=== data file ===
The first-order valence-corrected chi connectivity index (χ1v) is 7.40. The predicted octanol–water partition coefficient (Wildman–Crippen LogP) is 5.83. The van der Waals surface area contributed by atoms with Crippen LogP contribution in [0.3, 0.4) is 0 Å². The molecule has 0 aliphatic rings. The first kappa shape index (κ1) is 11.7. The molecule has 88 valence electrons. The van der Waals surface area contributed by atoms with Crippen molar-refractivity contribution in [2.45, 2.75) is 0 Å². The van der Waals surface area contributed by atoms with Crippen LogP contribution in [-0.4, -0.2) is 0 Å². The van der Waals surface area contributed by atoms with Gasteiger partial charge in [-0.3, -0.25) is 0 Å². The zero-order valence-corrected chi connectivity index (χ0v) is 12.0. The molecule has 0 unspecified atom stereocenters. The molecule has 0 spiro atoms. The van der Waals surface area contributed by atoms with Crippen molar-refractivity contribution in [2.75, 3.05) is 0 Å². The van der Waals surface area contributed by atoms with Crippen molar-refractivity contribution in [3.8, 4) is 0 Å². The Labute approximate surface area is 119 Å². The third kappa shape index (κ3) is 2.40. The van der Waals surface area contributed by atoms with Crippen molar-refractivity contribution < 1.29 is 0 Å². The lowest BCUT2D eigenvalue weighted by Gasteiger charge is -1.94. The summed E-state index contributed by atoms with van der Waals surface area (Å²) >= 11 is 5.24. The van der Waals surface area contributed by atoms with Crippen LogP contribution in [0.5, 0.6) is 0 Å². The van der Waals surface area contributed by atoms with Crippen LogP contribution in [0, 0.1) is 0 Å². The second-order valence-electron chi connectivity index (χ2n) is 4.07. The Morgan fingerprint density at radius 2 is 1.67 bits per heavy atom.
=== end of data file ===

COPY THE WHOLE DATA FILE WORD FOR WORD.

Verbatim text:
The first-order valence-corrected chi connectivity index (χ1v) is 7.40. The predicted octanol–water partition coefficient (Wildman–Crippen LogP) is 5.83. The van der Waals surface area contributed by atoms with Crippen LogP contribution in [0.3, 0.4) is 0 Å². The molecule has 0 aliphatic rings. The first kappa shape index (κ1) is 11.7. The molecule has 88 valence electrons. The van der Waals surface area contributed by atoms with Crippen molar-refractivity contribution in [2.45, 2.75) is 0 Å². The van der Waals surface area contributed by atoms with Crippen LogP contribution in [-0.4, -0.2) is 0 Å². The van der Waals surface area contributed by atoms with Gasteiger partial charge in [-0.3, -0.25) is 0 Å². The zero-order valence-corrected chi connectivity index (χ0v) is 12.0. The molecule has 0 unspecified atom stereocenters. The molecule has 0 spiro atoms. The van der Waals surface area contributed by atoms with Crippen molar-refractivity contribution in [2.75, 3.05) is 0 Å². The van der Waals surface area contributed by atoms with Crippen molar-refractivity contribution in [3.8, 4) is 0 Å². The Labute approximate surface area is 119 Å². The third kappa shape index (κ3) is 2.40. The van der Waals surface area contributed by atoms with Crippen molar-refractivity contribution < 1.29 is 0 Å². The lowest BCUT2D eigenvalue weighted by Gasteiger charge is -1.94. The summed E-state index contributed by atoms with van der Waals surface area (Å²) >= 11 is 5.24. The van der Waals surface area contributed by atoms with Crippen LogP contribution in [0.5, 0.6) is 0 Å². The van der Waals surface area contributed by atoms with Crippen LogP contribution in [0, 0.1) is 0 Å². The second-order valence-electron chi connectivity index (χ2n) is 4.07. The Morgan fingerprint density at radius 2 is 1.67 bits per heavy atom.